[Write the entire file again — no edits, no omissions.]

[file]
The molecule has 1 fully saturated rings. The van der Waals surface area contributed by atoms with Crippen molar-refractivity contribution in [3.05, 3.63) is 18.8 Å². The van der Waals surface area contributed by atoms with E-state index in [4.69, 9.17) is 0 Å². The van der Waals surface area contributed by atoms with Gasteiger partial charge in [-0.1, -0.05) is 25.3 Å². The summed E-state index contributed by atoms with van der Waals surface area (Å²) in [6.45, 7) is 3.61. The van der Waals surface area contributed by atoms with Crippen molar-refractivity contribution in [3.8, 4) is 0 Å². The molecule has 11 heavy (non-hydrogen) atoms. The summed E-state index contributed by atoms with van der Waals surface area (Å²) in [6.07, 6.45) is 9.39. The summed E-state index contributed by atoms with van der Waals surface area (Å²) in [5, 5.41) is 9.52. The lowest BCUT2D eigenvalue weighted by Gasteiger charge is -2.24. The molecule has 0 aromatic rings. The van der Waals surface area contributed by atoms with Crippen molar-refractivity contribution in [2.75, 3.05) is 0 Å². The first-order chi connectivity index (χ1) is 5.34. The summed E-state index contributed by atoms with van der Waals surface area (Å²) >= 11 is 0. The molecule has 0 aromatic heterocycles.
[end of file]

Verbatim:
The molecule has 1 fully saturated rings. The van der Waals surface area contributed by atoms with Crippen molar-refractivity contribution in [3.05, 3.63) is 18.8 Å². The van der Waals surface area contributed by atoms with E-state index in [4.69, 9.17) is 0 Å². The van der Waals surface area contributed by atoms with Gasteiger partial charge in [-0.1, -0.05) is 25.3 Å². The summed E-state index contributed by atoms with van der Waals surface area (Å²) in [6.45, 7) is 3.61. The van der Waals surface area contributed by atoms with Crippen molar-refractivity contribution in [3.8, 4) is 0 Å². The molecule has 11 heavy (non-hydrogen) atoms. The summed E-state index contributed by atoms with van der Waals surface area (Å²) in [6.07, 6.45) is 9.39. The summed E-state index contributed by atoms with van der Waals surface area (Å²) in [5, 5.41) is 9.52. The lowest BCUT2D eigenvalue weighted by Gasteiger charge is -2.24. The molecule has 0 aromatic rings. The van der Waals surface area contributed by atoms with Crippen molar-refractivity contribution in [2.75, 3.05) is 0 Å². The first-order chi connectivity index (χ1) is 5.34. The summed E-state index contributed by atoms with van der Waals surface area (Å²) >= 11 is 0. The molecule has 0 aromatic heterocycles.